measuring points over a wide wave-length range. This can be based upon a firm broad band
white light source in combination with a spectrophotometer or a variable narrow wave-lengths
light source in combination with a standard type photometer.
3) A series of algorithms for signal processing designed for standard corrections, for the optical
geometry and for calculations of approximations by use of a number of chosen measuring
4) A combination of above described part solutions enables very fast measuring cycles. The time
consumption for each measuring cycle permits measurements faster than for example heart
rate which makes the method suitable for continuous measuring of blood flow.
Even though HBX at every measuring situation enables a large amount of measuring data it |s not
necessary to use all of these. In practise it is possible for a given purpose e.g. custom model/design of
equipment, to utilize a limited or extended amount of data corresponding significantly to the purpose or
Detailed description
Fig. 1 shows a handheld HBX instrument. The area (3) with a dotted circle is comprised of a light
conductor of fibre type, cuvette, light trap etc. This area is emphasised in - Fig. 2 showing the light path
through cuvette and optical details. Fig. 3T shows the block schematics for units of logic, algorithms and
the flow of measuring process. Fig.4 and 5 show two examples of actual measurements as regression
analysis vs. reference laboratory method.
Fig. 1 shows that the instrument is designed with an optic light conductor with light source and
photometer. In between a part for limitation of measuring area, a cuvette with the actual sample placed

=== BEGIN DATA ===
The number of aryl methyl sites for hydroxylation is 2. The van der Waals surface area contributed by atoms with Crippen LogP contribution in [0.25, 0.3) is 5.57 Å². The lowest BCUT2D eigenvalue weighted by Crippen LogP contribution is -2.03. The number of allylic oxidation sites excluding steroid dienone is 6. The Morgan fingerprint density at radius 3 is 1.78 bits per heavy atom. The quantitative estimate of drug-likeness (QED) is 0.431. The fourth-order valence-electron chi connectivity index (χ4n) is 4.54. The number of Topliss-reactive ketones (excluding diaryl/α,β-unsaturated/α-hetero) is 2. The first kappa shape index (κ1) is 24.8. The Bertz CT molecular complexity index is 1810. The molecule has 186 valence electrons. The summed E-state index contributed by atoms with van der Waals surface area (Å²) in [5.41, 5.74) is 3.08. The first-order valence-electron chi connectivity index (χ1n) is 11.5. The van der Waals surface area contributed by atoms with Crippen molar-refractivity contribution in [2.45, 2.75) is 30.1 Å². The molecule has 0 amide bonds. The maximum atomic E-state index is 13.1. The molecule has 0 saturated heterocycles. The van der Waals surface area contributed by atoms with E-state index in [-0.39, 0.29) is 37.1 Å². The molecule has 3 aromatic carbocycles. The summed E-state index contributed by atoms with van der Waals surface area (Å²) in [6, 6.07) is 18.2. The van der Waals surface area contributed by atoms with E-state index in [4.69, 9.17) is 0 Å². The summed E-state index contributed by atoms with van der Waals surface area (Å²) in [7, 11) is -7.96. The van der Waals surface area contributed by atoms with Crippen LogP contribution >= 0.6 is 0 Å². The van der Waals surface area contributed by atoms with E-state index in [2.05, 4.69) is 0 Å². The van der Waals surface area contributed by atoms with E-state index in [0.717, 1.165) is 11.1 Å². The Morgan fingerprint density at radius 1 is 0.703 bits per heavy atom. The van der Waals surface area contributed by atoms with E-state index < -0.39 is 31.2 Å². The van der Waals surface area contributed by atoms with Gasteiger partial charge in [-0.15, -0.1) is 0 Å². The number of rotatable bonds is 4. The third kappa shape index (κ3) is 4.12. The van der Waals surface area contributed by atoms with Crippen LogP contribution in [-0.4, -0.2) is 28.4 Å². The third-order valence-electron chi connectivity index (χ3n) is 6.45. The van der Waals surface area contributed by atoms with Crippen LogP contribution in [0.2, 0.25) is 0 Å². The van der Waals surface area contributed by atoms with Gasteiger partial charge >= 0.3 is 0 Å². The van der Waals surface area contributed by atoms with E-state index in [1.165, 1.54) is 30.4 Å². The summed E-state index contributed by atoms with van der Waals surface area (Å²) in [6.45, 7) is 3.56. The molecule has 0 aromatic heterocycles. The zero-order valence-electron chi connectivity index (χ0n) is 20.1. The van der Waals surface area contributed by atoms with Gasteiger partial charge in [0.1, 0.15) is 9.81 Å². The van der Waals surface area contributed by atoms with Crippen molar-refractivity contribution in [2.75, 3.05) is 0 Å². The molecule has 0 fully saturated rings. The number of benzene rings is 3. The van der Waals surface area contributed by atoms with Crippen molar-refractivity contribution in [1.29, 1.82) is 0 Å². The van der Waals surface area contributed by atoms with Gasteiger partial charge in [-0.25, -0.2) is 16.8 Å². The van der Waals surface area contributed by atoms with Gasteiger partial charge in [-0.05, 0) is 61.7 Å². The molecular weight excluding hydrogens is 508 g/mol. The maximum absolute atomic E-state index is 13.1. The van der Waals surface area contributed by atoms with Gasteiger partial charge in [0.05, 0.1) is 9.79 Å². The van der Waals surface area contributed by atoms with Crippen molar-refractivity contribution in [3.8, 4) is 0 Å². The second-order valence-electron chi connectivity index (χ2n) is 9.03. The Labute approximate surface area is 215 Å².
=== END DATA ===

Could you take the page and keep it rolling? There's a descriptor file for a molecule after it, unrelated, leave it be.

in a special holder (not visible in the drawing),, a signal processing part, a display and a power
supply/battery. Included in the signal processing part are in- and output, CPU, memory, program,
various possible interfaces etc. The details are listed below with figures corresponding to Fig. 1, 2,and 3.
1 Light source
2 Incoming light and direction of light towards the surface of the cuvette
3 Area for cuvette introduction (more alternative exists)

4 • Cuvette cavity
5 Light conductor from the cuvette to the sensor (8)
6 Possible condenser and light collecting and focusing (lens)system
7 Possible aperture for incoming light to the cuvette
8 Photometer
9 Cuvette with measuring area (3)
10 Light "trap"
11 Control panel
12 Circuit board with CPU, memory, driver etc.
13 Power supply, backup, net adapter, etc.
14 Battery
15 Input and output, data, signal, alarm etc
16 Card slot for PC
17 Place for extra memory card
18 Key-board, display etc.
19 Cover
20 CPU, chips etc.
21 Cuvette holder with defined measuring area/zone/range?
22 Light source
23 Spectrophotometer of monolithic micro type
24 Memory unit med reference data e.g. "extinction coefficients" for actual Hb-fractions and
chosen wave length spectra
25 Micro processor / Control Unit (CPU) for the various processes
26a algorithm for compensation of irregulariteties in the light source/white balance
26 b algorithm for compensation of dark offset
26 c algorithm for optimal approximation of chosen Hb-fractions, including background effects.^